I really hope NI get’s their act together and releases a device that will actually meet their core fans’ expectations; something that you would recommend to a friend. Only time will tell. In the meantime, do follow their development blog for more updates.

Notion Ink Partners with Texas Instruments; Announces the Adam II

Notion Ink has been a company that everyone has seen a lot of potential in, but their first device, the Adam, didn’t really live up to expectations. You can read our full review of the Adam, here. The Pixel-Qi Screen wasn’t all that legible in sunlight, the touchscreen wasn’t all that sensitive to touch input, and it was stuck running Froyo (officially that is). Notion Ink announced a Pre Alpha release of Ice Cream Sandwich a while back, and recently announced a proper Alpha build. What is exciting is the news that Notion Ink will soon have a new tablet out, the Adam II, and that it’ll run Ice Cream Sandwich out of the box. Oh, and the fact that they’ve teamed up with Texas Instruments and will use the new OMAP SOC.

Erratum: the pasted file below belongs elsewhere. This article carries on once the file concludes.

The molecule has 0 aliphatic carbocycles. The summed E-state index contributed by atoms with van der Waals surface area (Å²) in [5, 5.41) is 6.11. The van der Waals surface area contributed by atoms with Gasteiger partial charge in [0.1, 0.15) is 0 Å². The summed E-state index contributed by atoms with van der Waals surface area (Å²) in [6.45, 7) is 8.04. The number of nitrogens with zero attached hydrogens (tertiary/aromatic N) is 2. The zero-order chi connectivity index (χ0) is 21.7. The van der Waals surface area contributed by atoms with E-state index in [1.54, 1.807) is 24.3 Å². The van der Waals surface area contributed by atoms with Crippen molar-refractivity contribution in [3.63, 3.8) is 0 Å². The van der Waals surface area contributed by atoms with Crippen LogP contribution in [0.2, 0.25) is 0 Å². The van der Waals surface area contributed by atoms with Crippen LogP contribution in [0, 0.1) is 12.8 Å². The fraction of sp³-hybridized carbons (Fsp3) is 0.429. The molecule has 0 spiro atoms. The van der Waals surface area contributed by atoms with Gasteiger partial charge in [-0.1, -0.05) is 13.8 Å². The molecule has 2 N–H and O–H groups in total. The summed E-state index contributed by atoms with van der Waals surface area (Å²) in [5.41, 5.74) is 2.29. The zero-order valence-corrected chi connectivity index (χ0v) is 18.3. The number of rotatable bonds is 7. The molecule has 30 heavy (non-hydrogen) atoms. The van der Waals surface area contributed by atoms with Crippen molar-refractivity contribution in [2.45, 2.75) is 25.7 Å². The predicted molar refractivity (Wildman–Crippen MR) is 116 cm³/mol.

Here’s the Full Press Release:

Notion Ink partners with Texas Instruments

21 January 2012, Bangalore

Notion Ink has partnered with Texas Instruments (TI) Incorporated for its next generation Adam II Tablets. Adam II will be using OMAP44xx processor along with other TI components like Wi-Link 7.0 and Phoenix Audio Power Amplifiers. Adam II will also leverage the power optimizations achieved using mature combination of TI’s integrated power-management IC.

Designed specifically for best Power Performance and Multi-tasking Experience, Adam II will be based on Google’s IceCream Sandwich Operating System.